Category Archives: Blog

Support Social Equality Educators and the RESPECT Slate!

Funding is hard to come by when you stand directly against billionaires and their agenda to privatize our public schools. That’s why we need your support! We are leading an authentic, grassroots campaign funded by true stakeholders. It’s time we as teachers, parents, students, and community members take on the corporate deformers, and defend public education, beginning with electing courageous union leaders.

We hope to raise another $1000 by the time the campaign is over and would love your support!

Click here to donate

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Sue Peters Endorses Jesse Hagopian for SEA President

I have known Jesse Hagopian since 2008 when I joined his organization, ESP Vision, with many other Seattle parents, teachers and community leaders, to fight damaging and ill-advised school closures. Since that time, I have watched Jesse consistently speak up for social justice, and have been impressed by his unwavering support of public education.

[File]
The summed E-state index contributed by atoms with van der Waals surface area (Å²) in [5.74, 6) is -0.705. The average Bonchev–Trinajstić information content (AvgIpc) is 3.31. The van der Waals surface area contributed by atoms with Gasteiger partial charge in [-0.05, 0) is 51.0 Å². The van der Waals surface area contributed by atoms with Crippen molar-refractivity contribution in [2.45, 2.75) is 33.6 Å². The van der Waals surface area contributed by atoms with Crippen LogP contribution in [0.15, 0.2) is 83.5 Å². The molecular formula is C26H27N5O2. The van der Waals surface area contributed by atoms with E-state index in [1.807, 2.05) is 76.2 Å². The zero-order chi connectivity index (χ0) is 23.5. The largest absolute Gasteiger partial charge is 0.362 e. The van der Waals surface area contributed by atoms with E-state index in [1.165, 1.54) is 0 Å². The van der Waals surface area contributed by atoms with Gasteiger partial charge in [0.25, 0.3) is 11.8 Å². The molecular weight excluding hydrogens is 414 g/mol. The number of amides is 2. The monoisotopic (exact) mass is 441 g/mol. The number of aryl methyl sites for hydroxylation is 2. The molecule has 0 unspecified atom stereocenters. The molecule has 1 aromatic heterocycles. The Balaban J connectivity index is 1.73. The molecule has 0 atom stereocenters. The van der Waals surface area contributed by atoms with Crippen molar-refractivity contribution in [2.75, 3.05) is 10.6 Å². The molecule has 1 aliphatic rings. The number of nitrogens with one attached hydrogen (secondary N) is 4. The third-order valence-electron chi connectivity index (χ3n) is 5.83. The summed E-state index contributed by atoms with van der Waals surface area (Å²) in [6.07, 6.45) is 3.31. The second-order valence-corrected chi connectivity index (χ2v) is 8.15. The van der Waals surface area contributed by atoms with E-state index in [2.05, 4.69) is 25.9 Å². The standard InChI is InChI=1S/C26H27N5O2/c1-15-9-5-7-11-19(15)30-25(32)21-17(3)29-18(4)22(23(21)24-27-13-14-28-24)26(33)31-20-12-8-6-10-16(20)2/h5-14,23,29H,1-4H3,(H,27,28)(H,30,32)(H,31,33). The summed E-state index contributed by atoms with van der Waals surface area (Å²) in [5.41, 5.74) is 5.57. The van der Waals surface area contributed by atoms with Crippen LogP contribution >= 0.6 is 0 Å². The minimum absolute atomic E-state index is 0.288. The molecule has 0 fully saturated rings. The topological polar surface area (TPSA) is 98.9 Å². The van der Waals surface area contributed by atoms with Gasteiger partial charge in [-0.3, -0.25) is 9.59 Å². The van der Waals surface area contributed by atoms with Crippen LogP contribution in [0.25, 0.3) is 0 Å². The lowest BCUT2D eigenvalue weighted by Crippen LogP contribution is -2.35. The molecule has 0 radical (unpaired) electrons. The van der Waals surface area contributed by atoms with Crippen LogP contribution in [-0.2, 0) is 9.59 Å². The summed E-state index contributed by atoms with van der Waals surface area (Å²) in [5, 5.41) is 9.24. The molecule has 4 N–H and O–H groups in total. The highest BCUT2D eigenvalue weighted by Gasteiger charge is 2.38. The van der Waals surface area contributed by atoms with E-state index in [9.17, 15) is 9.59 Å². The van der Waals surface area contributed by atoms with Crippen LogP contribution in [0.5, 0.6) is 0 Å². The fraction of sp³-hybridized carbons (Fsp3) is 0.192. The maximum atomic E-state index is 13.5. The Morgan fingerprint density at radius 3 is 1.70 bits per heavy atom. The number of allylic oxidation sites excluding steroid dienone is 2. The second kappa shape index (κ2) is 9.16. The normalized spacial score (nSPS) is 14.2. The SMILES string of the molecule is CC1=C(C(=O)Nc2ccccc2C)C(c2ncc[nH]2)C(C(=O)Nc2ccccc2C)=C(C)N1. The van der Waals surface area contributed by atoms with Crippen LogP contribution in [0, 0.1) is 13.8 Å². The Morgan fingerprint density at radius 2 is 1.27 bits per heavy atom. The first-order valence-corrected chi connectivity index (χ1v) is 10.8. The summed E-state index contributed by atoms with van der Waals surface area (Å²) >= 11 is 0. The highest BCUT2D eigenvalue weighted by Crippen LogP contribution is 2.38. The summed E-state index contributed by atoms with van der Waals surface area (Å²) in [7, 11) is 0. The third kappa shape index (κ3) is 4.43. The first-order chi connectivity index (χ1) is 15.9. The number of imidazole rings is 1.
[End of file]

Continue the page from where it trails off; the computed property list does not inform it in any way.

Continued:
I admire Jesse’s sense of decency and courage, as well as his sharp focus on keeping the public in public education, and profiteering interests at bay. He has also been an eloquent speaker and writer on the excesses and damaging policies of “No Child Left Behind.”
From his role in the nationally reverberating MAP test boycott, to his recent participation as a panelist at the inaugural conference of Dr. Diane Ravitch’s Network for Public Education, to his support for a living wage, Jesse has been willing to lead the local and national debate on important issues that affect students, educators and working people, especially those who need a strong advocate the most.
I believe that Seattle’s educators and paraprofessionals will benefit from his progressive insights, fortitude and spirit in a greater leadership role. I know he will be a champion for the rights and best interests of both educators and students.